A decade ago, the anti-inflammatory drug devastated South Asian vulture populations after the birds ate dead cattle and pigs. By the time India banned the use of the drug in 2006, the population that had numbered in the millions was close to disappearing; in an Indian national park, the population of some vulture species shrunk by as much as 97 percent over a 15-year period. It wasn't until 2012 when the number of vultures in India began to rise again, though slightly.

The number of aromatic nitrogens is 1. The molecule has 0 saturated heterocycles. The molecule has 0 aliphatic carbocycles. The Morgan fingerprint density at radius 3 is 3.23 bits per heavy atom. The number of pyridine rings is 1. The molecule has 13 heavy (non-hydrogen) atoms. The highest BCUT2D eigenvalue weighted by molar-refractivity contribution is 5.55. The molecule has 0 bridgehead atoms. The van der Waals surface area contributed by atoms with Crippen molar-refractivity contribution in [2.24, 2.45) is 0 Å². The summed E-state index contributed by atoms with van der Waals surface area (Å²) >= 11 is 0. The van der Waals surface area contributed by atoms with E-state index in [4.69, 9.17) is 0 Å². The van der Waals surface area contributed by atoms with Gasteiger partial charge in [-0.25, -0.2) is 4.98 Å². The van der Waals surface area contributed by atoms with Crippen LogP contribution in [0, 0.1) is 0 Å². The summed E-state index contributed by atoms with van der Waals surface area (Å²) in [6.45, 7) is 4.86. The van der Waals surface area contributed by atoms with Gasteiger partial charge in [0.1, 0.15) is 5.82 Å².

Given this bleak history, vets in Europe want to stop diclofenac use before their vultures go, too. "I was shocked when I first heard that diclofenac had been authorized for use in - of all places - Spain, which is a stronghold for vultures in Europe," said Thijs Kuiken, a veterinary pathologist at the Dutch institute Erasmus Medical Center, in a statement published Monday. (Spain allowed veterinary diclofenac to be marketed beginning in 2013.) "This example shows that we need to radically change the way we deal with pharmaceuticals, both those used in human and veterinary medicine."